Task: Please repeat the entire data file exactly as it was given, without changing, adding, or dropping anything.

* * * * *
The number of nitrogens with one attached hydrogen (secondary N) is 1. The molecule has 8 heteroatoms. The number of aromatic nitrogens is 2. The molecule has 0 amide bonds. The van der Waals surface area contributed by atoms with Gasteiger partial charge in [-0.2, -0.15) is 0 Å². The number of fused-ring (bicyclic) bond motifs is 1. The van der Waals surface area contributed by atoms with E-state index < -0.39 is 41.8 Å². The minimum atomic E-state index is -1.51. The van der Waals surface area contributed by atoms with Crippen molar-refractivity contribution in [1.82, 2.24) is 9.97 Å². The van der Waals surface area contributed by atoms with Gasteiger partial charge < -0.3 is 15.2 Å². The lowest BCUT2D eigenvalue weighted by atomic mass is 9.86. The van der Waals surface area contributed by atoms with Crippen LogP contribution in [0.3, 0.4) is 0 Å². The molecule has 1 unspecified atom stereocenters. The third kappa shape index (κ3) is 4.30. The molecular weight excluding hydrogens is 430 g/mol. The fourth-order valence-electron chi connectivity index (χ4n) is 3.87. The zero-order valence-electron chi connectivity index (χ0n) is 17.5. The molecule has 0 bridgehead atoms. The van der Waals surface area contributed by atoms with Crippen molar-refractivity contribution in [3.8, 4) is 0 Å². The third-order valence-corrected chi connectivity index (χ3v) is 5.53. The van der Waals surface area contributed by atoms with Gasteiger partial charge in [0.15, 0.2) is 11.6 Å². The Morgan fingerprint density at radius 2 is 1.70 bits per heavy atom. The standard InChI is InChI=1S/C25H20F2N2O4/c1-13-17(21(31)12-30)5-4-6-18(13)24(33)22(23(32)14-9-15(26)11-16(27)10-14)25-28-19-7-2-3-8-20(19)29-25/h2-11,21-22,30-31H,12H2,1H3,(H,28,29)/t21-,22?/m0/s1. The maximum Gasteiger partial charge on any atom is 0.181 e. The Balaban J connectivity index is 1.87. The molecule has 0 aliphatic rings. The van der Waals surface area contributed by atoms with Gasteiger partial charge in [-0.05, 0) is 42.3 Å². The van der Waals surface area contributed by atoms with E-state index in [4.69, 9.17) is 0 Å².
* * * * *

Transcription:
The number of nitrogens with one attached hydrogen (secondary N) is 1. The molecule has 8 heteroatoms. The number of aromatic nitrogens is 2. The molecule has 0 amide bonds. The van der Waals surface area contributed by atoms with Gasteiger partial charge in [-0.2, -0.15) is 0 Å². The number of fused-ring (bicyclic) bond motifs is 1. The van der Waals surface area contributed by atoms with E-state index < -0.39 is 41.8 Å². The minimum atomic E-state index is -1.51. The van der Waals surface area contributed by atoms with Crippen molar-refractivity contribution in [1.82, 2.24) is 9.97 Å². The van der Waals surface area contributed by atoms with Gasteiger partial charge < -0.3 is 15.2 Å². The lowest BCUT2D eigenvalue weighted by atomic mass is 9.86. The van der Waals surface area contributed by atoms with Crippen LogP contribution in [0.3, 0.4) is 0 Å². The molecule has 1 unspecified atom stereocenters. The third kappa shape index (κ3) is 4.30. The molecular weight excluding hydrogens is 430 g/mol. The fourth-order valence-electron chi connectivity index (χ4n) is 3.87. The zero-order valence-electron chi connectivity index (χ0n) is 17.5. The molecule has 0 bridgehead atoms. The van der Waals surface area contributed by atoms with Crippen molar-refractivity contribution in [3.8, 4) is 0 Å². The third-order valence-corrected chi connectivity index (χ3v) is 5.53. The van der Waals surface area contributed by atoms with Gasteiger partial charge in [0.15, 0.2) is 11.6 Å². The Morgan fingerprint density at radius 2 is 1.70 bits per heavy atom. The standard InChI is InChI=1S/C25H20F2N2O4/c1-13-17(21(31)12-30)5-4-6-18(13)24(33)22(23(32)14-9-15(26)11-16(27)10-14)25-28-19-7-2-3-8-20(19)29-25/h2-11,21-22,30-31H,12H2,1H3,(H,28,29)/t21-,22?/m0/s1. The maximum Gasteiger partial charge on any atom is 0.181 e. The Balaban J connectivity index is 1.87. The molecule has 0 aliphatic rings. The van der Waals surface area contributed by atoms with Gasteiger partial charge in [-0.05, 0) is 42.3 Å². The van der Waals surface area contributed by atoms with E-state index in [4.69, 9.17) is 0 Å².